Fall 2018: Identity (Vol. 1)

Page 1


MADELINE WALLACH - Portrait of a Girl


GABRIEL ANDRADE - Tio Ricky // Mike and Jake




HOJUNG LEE - This is Forever




ANNIE PARNELL - The Mosh Pit Code of Conduct

10 CATIE TAPHORN - Double Take // Facade 11 GABRIEL ANDRADE - Colors of Ecuador 12 EMMA KARNES - What Girls Do 13 NICHOLAS MILKOVICH - Bad Bones 14 ELIZABETH ARMISTEAD - The Flowers of Folgies Bergere 15 ELIZABETH ARMISTEAD - Sarah’s Flowers 16 EMMA KARNES - Shame 17 CLAIRE JANEK - Speechless 18 WHITNEY BURKE - Abstract 19 WHITNEY BURKE - The Call of the People 20 MEGAN KENNY - I’m with you in the North Aegean Sea 22 ARTIST PROFILES 2

Portrait of a Girl MADELINE WALLACH

Silver Gelatin Print 8x10�



Top: Tio Ricky Bottom: Mike and Jake Micron Ink on Paper 11x17”

Identity Caroline Mubiru

Am I The person people need me to be Sister Daughter Friend Am I The person I want to be Helpful Attentive Loving Or am I Too busy bottling up my feelings to the point where I can’t even figure out what I am. I try my best to recognize myself To showcase who I am But how to demonstrate something so pervasive How to express the pit of nothing that rises as I question Who am I? There are 2 I’s in identity And I just wonder which I am I.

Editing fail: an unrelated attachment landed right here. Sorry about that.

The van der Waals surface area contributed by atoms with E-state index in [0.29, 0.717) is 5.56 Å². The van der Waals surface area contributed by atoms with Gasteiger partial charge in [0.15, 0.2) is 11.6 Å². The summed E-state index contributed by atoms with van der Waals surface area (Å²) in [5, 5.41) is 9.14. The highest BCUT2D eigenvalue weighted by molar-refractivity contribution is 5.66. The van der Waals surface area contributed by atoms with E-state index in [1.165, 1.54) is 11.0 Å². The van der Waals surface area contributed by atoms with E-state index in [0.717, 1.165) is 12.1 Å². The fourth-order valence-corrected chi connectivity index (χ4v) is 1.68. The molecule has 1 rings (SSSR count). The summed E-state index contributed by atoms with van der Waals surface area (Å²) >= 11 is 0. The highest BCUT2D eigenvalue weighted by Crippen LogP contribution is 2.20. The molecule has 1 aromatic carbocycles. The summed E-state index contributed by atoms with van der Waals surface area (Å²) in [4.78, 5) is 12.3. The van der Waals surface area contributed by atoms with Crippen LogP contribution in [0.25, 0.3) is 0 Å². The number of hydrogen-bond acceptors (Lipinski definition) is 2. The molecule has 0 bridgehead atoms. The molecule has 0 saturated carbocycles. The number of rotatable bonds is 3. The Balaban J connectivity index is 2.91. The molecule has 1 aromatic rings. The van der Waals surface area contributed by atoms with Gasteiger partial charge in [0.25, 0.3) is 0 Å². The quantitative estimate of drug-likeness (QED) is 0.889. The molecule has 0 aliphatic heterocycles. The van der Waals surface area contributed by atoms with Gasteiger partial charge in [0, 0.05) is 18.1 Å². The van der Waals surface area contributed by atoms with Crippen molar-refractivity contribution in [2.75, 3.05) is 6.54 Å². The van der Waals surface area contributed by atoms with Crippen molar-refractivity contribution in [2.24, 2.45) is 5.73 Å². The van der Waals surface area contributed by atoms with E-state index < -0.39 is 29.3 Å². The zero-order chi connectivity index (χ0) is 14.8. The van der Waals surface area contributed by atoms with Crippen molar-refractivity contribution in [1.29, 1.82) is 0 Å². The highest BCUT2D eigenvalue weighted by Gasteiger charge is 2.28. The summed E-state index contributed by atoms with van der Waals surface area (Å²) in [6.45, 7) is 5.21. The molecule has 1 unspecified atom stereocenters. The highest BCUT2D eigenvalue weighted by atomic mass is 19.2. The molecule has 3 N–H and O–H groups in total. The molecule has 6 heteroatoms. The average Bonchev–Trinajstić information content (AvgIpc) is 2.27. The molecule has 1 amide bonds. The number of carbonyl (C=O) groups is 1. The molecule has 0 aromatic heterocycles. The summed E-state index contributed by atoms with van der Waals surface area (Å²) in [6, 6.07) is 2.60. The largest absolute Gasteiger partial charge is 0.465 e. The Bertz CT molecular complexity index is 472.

This is Forever 6

“8x10” Acrylic



the mosh pit code of conduct Annie Parnell

the mosh pit code of conduct is as follows: rule number one: personal space is paramount. this may seem antithetical to a practice that relies on slamming against each other in the front of the house (which is not in fact a house but a VFW in takoma park but it is in fact a home). however the pit is a temple. every body here is a member of this tiny congregation of emo kids trying to feel something, flailing our flannel-covered sleeves while the band welcomes us to their ska version of the black parade. we practice communion by passing out earplugs before the set cutting holes in each other’s jeans and asking the eighteen-year-olds to buy cigarettes. most of us already know how to bleed so you better treat each other as holy. number two: if your jean jacket is covered in pins and you want to keep those pins take it off. trust me. leave it at the door. you will not need the armor anyway.